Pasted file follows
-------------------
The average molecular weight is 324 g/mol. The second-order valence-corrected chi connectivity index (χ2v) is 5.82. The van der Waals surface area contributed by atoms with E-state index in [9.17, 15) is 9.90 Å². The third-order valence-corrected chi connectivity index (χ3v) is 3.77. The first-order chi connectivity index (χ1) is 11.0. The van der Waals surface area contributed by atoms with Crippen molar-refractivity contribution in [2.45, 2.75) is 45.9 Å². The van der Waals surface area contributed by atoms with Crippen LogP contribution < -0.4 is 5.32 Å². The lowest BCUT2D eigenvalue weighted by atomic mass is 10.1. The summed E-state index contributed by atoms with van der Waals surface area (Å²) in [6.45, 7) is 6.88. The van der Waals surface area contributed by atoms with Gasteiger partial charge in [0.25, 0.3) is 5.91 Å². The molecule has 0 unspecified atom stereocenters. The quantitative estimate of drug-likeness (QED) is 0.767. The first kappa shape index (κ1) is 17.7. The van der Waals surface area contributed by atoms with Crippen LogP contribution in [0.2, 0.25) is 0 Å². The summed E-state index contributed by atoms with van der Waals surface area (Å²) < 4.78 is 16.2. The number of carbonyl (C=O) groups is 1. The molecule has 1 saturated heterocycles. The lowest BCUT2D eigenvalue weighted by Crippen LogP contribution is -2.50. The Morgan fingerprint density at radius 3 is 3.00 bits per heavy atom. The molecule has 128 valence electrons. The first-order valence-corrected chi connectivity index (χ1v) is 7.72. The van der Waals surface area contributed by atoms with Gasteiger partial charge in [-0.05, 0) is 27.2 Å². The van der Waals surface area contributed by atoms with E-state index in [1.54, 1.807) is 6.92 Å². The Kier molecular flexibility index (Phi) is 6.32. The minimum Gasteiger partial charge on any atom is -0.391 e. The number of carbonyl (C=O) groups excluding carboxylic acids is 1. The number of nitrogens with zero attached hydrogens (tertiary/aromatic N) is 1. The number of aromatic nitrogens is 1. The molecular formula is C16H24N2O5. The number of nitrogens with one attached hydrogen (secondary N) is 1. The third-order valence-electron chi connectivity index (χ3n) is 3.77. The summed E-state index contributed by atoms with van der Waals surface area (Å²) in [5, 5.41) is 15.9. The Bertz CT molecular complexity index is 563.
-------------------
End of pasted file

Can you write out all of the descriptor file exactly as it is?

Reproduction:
The average molecular weight is 324 g/mol. The second-order valence-corrected chi connectivity index (χ2v) is 5.82. The van der Waals surface area contributed by atoms with E-state index in [9.17, 15) is 9.90 Å². The third-order valence-corrected chi connectivity index (χ3v) is 3.77. The first-order chi connectivity index (χ1) is 11.0. The van der Waals surface area contributed by atoms with Crippen molar-refractivity contribution in [2.45, 2.75) is 45.9 Å². The van der Waals surface area contributed by atoms with Crippen LogP contribution < -0.4 is 5.32 Å². The lowest BCUT2D eigenvalue weighted by atomic mass is 10.1. The summed E-state index contributed by atoms with van der Waals surface area (Å²) in [6.45, 7) is 6.88. The van der Waals surface area contributed by atoms with Gasteiger partial charge in [0.25, 0.3) is 5.91 Å². The molecule has 0 unspecified atom stereocenters. The quantitative estimate of drug-likeness (QED) is 0.767. The first kappa shape index (κ1) is 17.7. The van der Waals surface area contributed by atoms with Crippen LogP contribution in [0.2, 0.25) is 0 Å². The summed E-state index contributed by atoms with van der Waals surface area (Å²) < 4.78 is 16.2. The number of carbonyl (C=O) groups is 1. The molecule has 1 saturated heterocycles. The lowest BCUT2D eigenvalue weighted by Crippen LogP contribution is -2.50. The Morgan fingerprint density at radius 3 is 3.00 bits per heavy atom. The molecule has 128 valence electrons. The first-order valence-corrected chi connectivity index (χ1v) is 7.72. The van der Waals surface area contributed by atoms with Gasteiger partial charge in [-0.05, 0) is 27.2 Å². The van der Waals surface area contributed by atoms with E-state index in [1.54, 1.807) is 6.92 Å². The Kier molecular flexibility index (Phi) is 6.32. The minimum Gasteiger partial charge on any atom is -0.391 e. The number of carbonyl (C=O) groups excluding carboxylic acids is 1. The number of nitrogens with zero attached hydrogens (tertiary/aromatic N) is 1. The number of aromatic nitrogens is 1. The molecular formula is C16H24N2O5. The number of nitrogens with one attached hydrogen (secondary N) is 1. The third-order valence-electron chi connectivity index (χ3n) is 3.77. The summed E-state index contributed by atoms with van der Waals surface area (Å²) in [5, 5.41) is 15.9. The Bertz CT molecular complexity index is 563.